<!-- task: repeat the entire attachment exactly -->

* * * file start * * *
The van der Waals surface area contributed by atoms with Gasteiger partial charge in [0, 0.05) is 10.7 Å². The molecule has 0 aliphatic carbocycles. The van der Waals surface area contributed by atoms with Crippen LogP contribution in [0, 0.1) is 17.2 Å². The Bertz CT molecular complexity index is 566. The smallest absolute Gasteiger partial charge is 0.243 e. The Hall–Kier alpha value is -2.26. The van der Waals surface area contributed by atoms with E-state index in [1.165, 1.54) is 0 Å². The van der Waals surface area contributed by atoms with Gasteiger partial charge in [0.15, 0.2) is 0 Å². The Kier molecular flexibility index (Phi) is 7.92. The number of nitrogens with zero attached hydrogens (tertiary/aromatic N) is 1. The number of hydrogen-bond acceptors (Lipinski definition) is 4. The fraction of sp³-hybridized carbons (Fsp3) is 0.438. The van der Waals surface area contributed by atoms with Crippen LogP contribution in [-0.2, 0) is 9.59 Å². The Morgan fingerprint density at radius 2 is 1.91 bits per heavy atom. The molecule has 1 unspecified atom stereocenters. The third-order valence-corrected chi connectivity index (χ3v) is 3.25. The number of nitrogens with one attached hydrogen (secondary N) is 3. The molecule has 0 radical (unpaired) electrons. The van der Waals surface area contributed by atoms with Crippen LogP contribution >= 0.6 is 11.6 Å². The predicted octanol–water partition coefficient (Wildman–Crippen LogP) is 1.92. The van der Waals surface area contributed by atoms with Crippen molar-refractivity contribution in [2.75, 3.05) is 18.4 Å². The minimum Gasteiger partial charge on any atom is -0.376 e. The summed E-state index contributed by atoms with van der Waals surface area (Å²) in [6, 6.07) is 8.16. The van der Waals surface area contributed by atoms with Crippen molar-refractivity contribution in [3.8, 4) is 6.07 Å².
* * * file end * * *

The van der Waals surface area contributed by atoms with Gasteiger partial charge in [0, 0.05) is 10.7 Å². The molecule has 0 aliphatic carbocycles. The van der Waals surface area contributed by atoms with Crippen LogP contribution in [0, 0.1) is 17.2 Å². The Bertz CT molecular complexity index is 566. The smallest absolute Gasteiger partial charge is 0.243 e. The Hall–Kier alpha value is -2.26. The van der Waals surface area contributed by atoms with E-state index in [1.165, 1.54) is 0 Å². The van der Waals surface area contributed by atoms with Gasteiger partial charge in [0.15, 0.2) is 0 Å². The Kier molecular flexibility index (Phi) is 7.92. The number of nitrogens with zero attached hydrogens (tertiary/aromatic N) is 1. The number of hydrogen-bond acceptors (Lipinski definition) is 4. The fraction of sp³-hybridized carbons (Fsp3) is 0.438. The van der Waals surface area contributed by atoms with Crippen LogP contribution in [-0.2, 0) is 9.59 Å². The Morgan fingerprint density at radius 2 is 1.91 bits per heavy atom. The molecule has 1 unspecified atom stereocenters. The third-order valence-corrected chi connectivity index (χ3v) is 3.25. The number of nitrogens with one attached hydrogen (secondary N) is 3. The molecule has 0 radical (unpaired) electrons. The van der Waals surface area contributed by atoms with Crippen LogP contribution >= 0.6 is 11.6 Å². The predicted octanol–water partition coefficient (Wildman–Crippen LogP) is 1.92. The van der Waals surface area contributed by atoms with Crippen molar-refractivity contribution in [2.75, 3.05) is 18.4 Å². The minimum Gasteiger partial charge on any atom is -0.376 e. The summed E-state index contributed by atoms with van der Waals surface area (Å²) in [6, 6.07) is 8.16. The van der Waals surface area contributed by atoms with Crippen molar-refractivity contribution in [3.8, 4) is 6.07 Å².